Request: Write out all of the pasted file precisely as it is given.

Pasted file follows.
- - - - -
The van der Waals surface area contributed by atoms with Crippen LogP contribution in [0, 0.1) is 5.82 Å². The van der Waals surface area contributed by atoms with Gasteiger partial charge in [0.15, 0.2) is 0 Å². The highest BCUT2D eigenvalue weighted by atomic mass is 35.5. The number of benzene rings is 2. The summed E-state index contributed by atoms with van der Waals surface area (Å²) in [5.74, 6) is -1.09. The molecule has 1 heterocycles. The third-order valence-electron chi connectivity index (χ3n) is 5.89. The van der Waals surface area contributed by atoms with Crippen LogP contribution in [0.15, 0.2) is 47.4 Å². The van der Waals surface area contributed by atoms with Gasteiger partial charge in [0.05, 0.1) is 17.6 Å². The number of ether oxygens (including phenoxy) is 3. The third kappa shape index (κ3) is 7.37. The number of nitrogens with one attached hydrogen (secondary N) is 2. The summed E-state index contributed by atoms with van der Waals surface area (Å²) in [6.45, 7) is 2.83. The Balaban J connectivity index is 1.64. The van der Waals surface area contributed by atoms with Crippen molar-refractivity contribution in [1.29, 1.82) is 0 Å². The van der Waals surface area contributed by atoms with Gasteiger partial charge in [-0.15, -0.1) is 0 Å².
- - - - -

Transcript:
The van der Waals surface area contributed by atoms with Crippen LogP contribution in [0, 0.1) is 5.82 Å². The van der Waals surface area contributed by atoms with Gasteiger partial charge in [0.15, 0.2) is 0 Å². The highest BCUT2D eigenvalue weighted by atomic mass is 35.5. The number of benzene rings is 2. The summed E-state index contributed by atoms with van der Waals surface area (Å²) in [5.74, 6) is -1.09. The molecule has 1 heterocycles. The third-order valence-electron chi connectivity index (χ3n) is 5.89. The van der Waals surface area contributed by atoms with Crippen LogP contribution in [0.15, 0.2) is 47.4 Å². The van der Waals surface area contributed by atoms with Gasteiger partial charge in [0.05, 0.1) is 17.6 Å². The number of ether oxygens (including phenoxy) is 3. The third kappa shape index (κ3) is 7.37. The number of nitrogens with one attached hydrogen (secondary N) is 2. The summed E-state index contributed by atoms with van der Waals surface area (Å²) in [6.45, 7) is 2.83. The Balaban J connectivity index is 1.64. The van der Waals surface area contributed by atoms with Crippen molar-refractivity contribution in [1.29, 1.82) is 0 Å². The van der Waals surface area contributed by atoms with Gasteiger partial charge in [-0.15, -0.1) is 0 Å².